A woman who faked a medical degree to work as a psychiatrist for more than 20 years has been jailed for fraud.
Zholia Alemi was jailed for seven years on Tuesday (28 February) after being found guilty of using a forged degree certificate from the University of Auckland in New Zealand and a fake verification letter submitted to the General Medical Council (GMC) in 1995, Manchester Crown Court heard.
The documents allowed Ms Alemi to work for NHS trusts and private providers in England, Scotland, Wales and Northern Ireland, jurors were told.
During that time, Ms Alemi, of Burnley, earned approximately £1.3 million and was able to prescribe patients powerful medication, and detain patients against their will. She also moved around the country to different posts to ensure “the finger of suspicion” did not point at her.
She was sentenced to seven years in prison for 13 counts of fraud, three of obtaining a pecuniary advantage by deception, two of forgery and two of using a false instrument.
At the sentencing hearing Judge Hilary Manley said that her crimes “strike so very deeply at the heart of healthcare provisions in this country", and the fact her degree certificate and supporting letter were accepted by the GMC represents “an abject failure of scrutiny”.
She added: “You benefited from that failure and of course from your own deliberate and calculated dishonesty.”
The judge raised concerns about evidence from a GMC representative during the trial in which the court was told there was a high level of scrutiny of documents.
She said the court was “troubled” by the apparent contradiction over a statement from the GMC which said documents in the 1990s were not subject to the “rigorous scrutiny” now in place.
Una Lane, director of registration and revalidation at the GMC, said: “We are very sorry that Zholia Alemi was able to join our medical register in the 1990s, based on fraudulent documentation, and for any risk arising to patients as a result.
“Our processes are far stronger now, with rigorous testing in place to make sure those joining the register are fit to work in the UK. It is clear that in this case the steps taken almost three decades ago were inadequate. We are confident that, 27 years on, our systems are robust.
“Patients deserve good care from appropriately qualified professionals and place a great deal of trust in doctors. To exploit that trust and the respected name of the profession is abhorrent.”
An ‘accomplished forger’
Ms Alemi’s lie began to unravel in 2016 when a carer reported concerns about her attempts to defraud an elderly patient and she was convicted of three fraud offences at Carlisle Crown Court.
Journalist Phil Coleman, of the Cumbrian newspaper News and Star, went on to discover that Ms Alemi had never completed the medical degree at the University of Auckland in New Zealand she claimed to have, and a police investigation was launched.
Detective Superintendent Matt Scott of Cumbria Police said: “We conducted search warrants in a number of properties, but predominantly in Northern Ireland at Alemi’s home address. What we found there was what I would describe as a treasure trove in terms of the investigation.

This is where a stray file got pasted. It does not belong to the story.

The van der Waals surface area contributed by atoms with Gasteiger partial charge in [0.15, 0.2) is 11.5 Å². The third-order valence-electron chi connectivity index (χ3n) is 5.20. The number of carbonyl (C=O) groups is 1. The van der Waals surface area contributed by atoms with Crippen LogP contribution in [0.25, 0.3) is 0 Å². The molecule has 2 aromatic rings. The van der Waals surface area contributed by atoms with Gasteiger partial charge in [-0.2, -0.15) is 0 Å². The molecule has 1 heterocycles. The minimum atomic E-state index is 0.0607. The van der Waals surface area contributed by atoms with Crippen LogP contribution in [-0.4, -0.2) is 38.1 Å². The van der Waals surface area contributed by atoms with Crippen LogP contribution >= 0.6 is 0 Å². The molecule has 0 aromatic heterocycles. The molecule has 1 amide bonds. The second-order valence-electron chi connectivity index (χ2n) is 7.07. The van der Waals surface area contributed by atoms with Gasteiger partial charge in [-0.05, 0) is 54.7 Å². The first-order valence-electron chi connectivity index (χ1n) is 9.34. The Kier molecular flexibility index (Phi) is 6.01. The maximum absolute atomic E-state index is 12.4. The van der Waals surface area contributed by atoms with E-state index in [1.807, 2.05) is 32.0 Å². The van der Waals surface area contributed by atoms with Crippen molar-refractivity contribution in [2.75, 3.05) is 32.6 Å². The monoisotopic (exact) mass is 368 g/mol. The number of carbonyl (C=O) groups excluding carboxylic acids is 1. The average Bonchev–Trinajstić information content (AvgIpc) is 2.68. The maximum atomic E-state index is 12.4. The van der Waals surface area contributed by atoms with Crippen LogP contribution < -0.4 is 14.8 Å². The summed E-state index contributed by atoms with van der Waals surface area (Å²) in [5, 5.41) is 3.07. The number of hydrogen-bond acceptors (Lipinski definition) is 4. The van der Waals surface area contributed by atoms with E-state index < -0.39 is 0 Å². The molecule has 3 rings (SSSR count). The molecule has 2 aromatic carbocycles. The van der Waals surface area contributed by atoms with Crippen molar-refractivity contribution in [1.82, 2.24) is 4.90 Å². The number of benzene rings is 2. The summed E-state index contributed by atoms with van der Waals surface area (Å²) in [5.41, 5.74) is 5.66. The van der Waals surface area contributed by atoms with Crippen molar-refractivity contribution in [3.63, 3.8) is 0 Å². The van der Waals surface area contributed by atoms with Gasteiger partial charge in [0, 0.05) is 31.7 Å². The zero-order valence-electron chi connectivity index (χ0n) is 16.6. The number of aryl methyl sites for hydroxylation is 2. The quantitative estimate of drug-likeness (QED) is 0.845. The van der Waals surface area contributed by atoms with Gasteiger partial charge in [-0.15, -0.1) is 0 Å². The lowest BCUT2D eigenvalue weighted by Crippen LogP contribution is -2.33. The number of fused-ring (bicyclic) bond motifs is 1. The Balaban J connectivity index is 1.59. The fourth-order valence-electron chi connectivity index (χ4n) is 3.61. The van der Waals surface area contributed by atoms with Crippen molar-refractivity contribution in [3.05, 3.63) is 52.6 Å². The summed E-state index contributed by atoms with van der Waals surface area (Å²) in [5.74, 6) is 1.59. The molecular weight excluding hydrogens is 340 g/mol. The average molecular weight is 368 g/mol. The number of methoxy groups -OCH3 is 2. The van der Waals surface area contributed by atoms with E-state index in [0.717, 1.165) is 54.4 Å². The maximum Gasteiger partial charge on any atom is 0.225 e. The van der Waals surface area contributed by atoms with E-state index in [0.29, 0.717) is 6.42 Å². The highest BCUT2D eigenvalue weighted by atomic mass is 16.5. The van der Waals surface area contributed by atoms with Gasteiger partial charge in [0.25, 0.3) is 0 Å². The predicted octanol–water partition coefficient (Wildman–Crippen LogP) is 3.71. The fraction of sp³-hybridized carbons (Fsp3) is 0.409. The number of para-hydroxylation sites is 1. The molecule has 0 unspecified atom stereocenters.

“There was what are now proven to be false certificates; there was what I’d describe as a forger’s kit with transfer letters, blank certificates of qualification that basically you could put almost anything you want on there, really.
“That was all located at that address along with thousands and thousands of other documents, letters, a number of which were false. So that really kick-started the investigation in terms of getting towards a prosecution.”
Detective Scott said Ms Alemi denied wrongdoing throughout and was “obstructive”, “difficult to deal with”, and, on occasion, “arrogant” while being interviewed.
Judge Manley called for an inquiry to be held into how the GMC registered her as a doctor when the documents she submitted in 1995 were "clearly false" and why it took a journalist rather than a professional governing body to uncover the truth.
Christopher Stables KC, prosecuting, said Ms Alemi was born in Iran but in the early 1990s was in Auckland, where she failed to complete the Bachelor of Medicine, Bachelor of Surgery degree required to practise as a doctor and was refused permission to resit. In 1995, she was in the UK where she forged a degree certificate and letter of verification, he said.
Mr Stables described Ms Alemi as an “accomplished forger” and said it was unclear how old she was as documents had three different dates of birth for her, ranging from 55 to 60.
The court heard she was convicted at Carlisle Crown Court in 2018 for three fraud offences and a count of theft after trying to forge the will and powers of attorney of an elderly patient.
Janice Wild from the Crown Prosecution Service said: “Alemi used forged New Zealand medical qualifications to obtain employment as a UK NHS psychiatrist for 20 years. In doing so, she must have treated hundreds of patients when she was unqualified to do so, potentially putting them at risk.
“Her fraudulent actions also enabled her to dishonestly earn income and benefits in excess of £1 million to which she was not entitled. We will now pursue confiscation proceedings against her, aiming to recover the criminal property from which she has benefitted.”